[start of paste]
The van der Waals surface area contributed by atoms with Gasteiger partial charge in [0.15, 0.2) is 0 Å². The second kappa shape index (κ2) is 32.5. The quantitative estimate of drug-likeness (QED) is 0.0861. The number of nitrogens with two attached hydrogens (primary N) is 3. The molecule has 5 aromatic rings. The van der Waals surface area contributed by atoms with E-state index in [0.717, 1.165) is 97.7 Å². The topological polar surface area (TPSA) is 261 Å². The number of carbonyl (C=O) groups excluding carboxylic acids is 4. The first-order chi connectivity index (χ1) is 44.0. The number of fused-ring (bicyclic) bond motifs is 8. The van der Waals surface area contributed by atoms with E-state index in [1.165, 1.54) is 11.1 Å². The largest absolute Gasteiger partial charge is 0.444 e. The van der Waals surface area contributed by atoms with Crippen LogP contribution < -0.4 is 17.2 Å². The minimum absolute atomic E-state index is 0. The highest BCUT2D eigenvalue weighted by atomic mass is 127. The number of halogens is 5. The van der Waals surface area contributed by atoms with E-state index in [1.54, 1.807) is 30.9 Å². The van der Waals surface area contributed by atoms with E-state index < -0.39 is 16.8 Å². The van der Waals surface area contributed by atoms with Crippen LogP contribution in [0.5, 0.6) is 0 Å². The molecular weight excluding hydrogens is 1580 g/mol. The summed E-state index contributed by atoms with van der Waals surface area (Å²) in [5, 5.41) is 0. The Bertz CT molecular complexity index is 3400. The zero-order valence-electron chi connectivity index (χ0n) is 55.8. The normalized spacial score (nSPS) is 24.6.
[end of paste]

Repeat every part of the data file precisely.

The van der Waals surface area contributed by atoms with Gasteiger partial charge in [0.15, 0.2) is 0 Å². The second kappa shape index (κ2) is 32.5. The quantitative estimate of drug-likeness (QED) is 0.0861. The number of nitrogens with two attached hydrogens (primary N) is 3. The molecule has 5 aromatic rings. The van der Waals surface area contributed by atoms with E-state index in [0.717, 1.165) is 97.7 Å². The topological polar surface area (TPSA) is 261 Å². The number of carbonyl (C=O) groups excluding carboxylic acids is 4. The first-order chi connectivity index (χ1) is 44.0. The number of fused-ring (bicyclic) bond motifs is 8. The van der Waals surface area contributed by atoms with E-state index in [1.165, 1.54) is 11.1 Å². The largest absolute Gasteiger partial charge is 0.444 e. The van der Waals surface area contributed by atoms with Crippen LogP contribution < -0.4 is 17.2 Å². The minimum absolute atomic E-state index is 0. The highest BCUT2D eigenvalue weighted by atomic mass is 127. The number of halogens is 5. The van der Waals surface area contributed by atoms with E-state index in [1.54, 1.807) is 30.9 Å². The van der Waals surface area contributed by atoms with E-state index < -0.39 is 16.8 Å². The van der Waals surface area contributed by atoms with Crippen LogP contribution in [0.5, 0.6) is 0 Å². The molecular weight excluding hydrogens is 1580 g/mol. The summed E-state index contributed by atoms with van der Waals surface area (Å²) in [5, 5.41) is 0. The Bertz CT molecular complexity index is 3400. The zero-order valence-electron chi connectivity index (χ0n) is 55.8. The normalized spacial score (nSPS) is 24.6.